On Tuesday evening, Indie legends The Libertines arrived at the ARC in Stockton, where the band kick-started their current UK tour.

On this run, the quartet are performing some of their most up close and personal dates in recent times. You would have to look back twenty years for a show as intimate in the region. Back then The Libertines played at venues such as Northumbria University in Newcastle and the Arena in Middlesborough.

The news of the band’s date in the region caused euphoria across the North East, with the show selling out almost immediately. Those who managed to get a ticket couldn't believe their luck. And even the Chelsea vs Middlesbrough cup tie wasn’t going to stop The Libertines fans from attending.

The audience was full of die-hard fans, some of whom were sporting vintage red military jackets as seen in the band's promo shots back in the day. Others had tattoos bearing the band's moniker.

But what of the support? A strong North East lineup featured on the bill, with Newcastle-based outfit Bear Park kicking off the proceedings. The band impressed the early fans in attendance. Even Pete Doherty was spotted watching on from the stage door on a couple of occasions. The band's cover of Caught By The Fuzz by Supergrass was of note. The band thanked The Libertines for believing in them.

Showing their allegiance to Teesside, Benefits’ vocalist Kingsley Chapman arrived onstage sporting a Middlesbrough FC shirt and socks. And whilst their appearance may have competed with the football, the group left everything out on stage. The band’s energetic performance, poetic and politically charged lyricism, social commentary and genre-defying sound captivated the Stockton audience.

At around 9.20 pm, the moment finally arrived for the headliners to take to the stage. The quartet gave a wave to the audience before they congregated around the drum kit occupied by Gary Powell. The atmosphere inside of the venue was electrifying from the off.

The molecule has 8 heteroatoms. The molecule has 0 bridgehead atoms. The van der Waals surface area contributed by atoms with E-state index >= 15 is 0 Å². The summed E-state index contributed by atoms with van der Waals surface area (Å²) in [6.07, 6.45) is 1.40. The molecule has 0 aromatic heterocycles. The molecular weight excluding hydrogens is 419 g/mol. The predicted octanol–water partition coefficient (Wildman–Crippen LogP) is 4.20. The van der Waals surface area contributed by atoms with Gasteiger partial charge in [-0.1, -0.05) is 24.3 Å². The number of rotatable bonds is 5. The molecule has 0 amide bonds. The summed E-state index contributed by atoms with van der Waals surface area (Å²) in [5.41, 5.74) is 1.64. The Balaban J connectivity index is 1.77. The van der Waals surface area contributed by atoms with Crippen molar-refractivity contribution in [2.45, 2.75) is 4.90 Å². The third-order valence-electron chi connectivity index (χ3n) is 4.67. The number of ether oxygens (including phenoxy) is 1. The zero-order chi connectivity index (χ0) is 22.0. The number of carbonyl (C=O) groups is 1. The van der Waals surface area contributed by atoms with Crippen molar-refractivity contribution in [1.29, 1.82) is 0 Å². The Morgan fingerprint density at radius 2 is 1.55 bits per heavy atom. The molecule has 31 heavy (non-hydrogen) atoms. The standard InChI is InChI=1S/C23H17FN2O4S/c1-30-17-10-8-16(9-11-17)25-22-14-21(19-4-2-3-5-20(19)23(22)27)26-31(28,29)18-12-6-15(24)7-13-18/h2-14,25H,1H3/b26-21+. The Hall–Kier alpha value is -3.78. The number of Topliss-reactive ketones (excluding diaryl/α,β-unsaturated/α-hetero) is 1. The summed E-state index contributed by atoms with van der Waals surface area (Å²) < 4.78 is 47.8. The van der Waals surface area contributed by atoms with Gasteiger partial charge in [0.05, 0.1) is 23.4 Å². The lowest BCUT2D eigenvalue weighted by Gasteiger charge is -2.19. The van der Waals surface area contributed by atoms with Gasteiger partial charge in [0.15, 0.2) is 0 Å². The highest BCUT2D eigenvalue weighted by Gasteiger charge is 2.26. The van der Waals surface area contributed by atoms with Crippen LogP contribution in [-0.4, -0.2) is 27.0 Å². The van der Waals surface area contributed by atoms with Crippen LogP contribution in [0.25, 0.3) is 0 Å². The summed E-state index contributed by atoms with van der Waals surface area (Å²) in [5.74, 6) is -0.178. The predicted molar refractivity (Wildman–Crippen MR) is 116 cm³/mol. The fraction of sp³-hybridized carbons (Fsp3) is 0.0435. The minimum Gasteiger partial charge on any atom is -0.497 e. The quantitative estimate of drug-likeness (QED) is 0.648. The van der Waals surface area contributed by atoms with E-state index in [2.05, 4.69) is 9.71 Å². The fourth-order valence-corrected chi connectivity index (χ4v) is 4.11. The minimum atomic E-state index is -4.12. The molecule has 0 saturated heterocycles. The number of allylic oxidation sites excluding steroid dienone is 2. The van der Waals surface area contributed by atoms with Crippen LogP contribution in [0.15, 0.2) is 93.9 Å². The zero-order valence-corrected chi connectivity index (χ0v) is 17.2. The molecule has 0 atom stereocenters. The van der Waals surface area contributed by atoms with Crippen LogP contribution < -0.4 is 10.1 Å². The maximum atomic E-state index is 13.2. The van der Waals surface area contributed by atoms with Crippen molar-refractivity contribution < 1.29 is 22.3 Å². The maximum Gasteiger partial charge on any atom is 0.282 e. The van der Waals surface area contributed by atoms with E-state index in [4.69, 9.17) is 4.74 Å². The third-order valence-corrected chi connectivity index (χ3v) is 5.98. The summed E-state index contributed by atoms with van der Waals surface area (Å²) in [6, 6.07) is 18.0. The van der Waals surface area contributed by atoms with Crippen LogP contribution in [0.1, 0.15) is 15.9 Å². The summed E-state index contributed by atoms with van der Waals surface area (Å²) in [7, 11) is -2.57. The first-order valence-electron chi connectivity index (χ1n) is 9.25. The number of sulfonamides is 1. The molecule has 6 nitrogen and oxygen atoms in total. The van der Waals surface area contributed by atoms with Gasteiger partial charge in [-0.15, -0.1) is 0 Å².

The Libertines are touring in support of their forthcoming album All Quiet On The Eastern Esplanade. The release was named after the location of the group's hotel, The Albion Rooms in Margate. With the album still under wraps until its release date on March 8th, the band’s setlist teased what was to come with the inclusion of recent singles Run Run Run and a beautiful airing of Shiver. Whilst these tracks are still very fresh, they have already won over their fanbase. By their admission, The Libertines believe their latest album to be one of the best to date, and judging by the strength of these songs alone, it's easy to see why.

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The Libertines latest material sat seamlessly alongside classics from the band's repertoire. Highlights included What Katie Did, Music When The Lights Go Out, and Can't Stand Me Now. The capacity crowd inside the ARC sang wholeheartedly at the tops of their voice.

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The group's iconic duo, Pete Doherty and Carl Barat, were mere inches away from the audience, which in turn created a unique experience for those in attendance. Doherty even took the opportunity to shake hands with some fans at the front. Subsequently, drummer Gary Powell received frequent chants from the audience. He may have been at the back of the stage, but he was not forgotten. At one point, even Pete joined in on the chants before segueing into an impromptu rendition of The Only Way Is Up by Yazz.

The Libertines wrapped up their main set with the anthemic Time For Heroes. Following a brief pause, the group returned to the stage to round off the proceedings with a further run of classics that concluded with a rather apt rendition of The Good Old Days and the classic Don't Look Back Into The Sun.

All Quiet on the Eastern Esplanade marks The Libertine's first studio album in nine years. On Tuesday evening in Stockton, the legendary quartet proved as the old saying goes, all good things come to those who wait.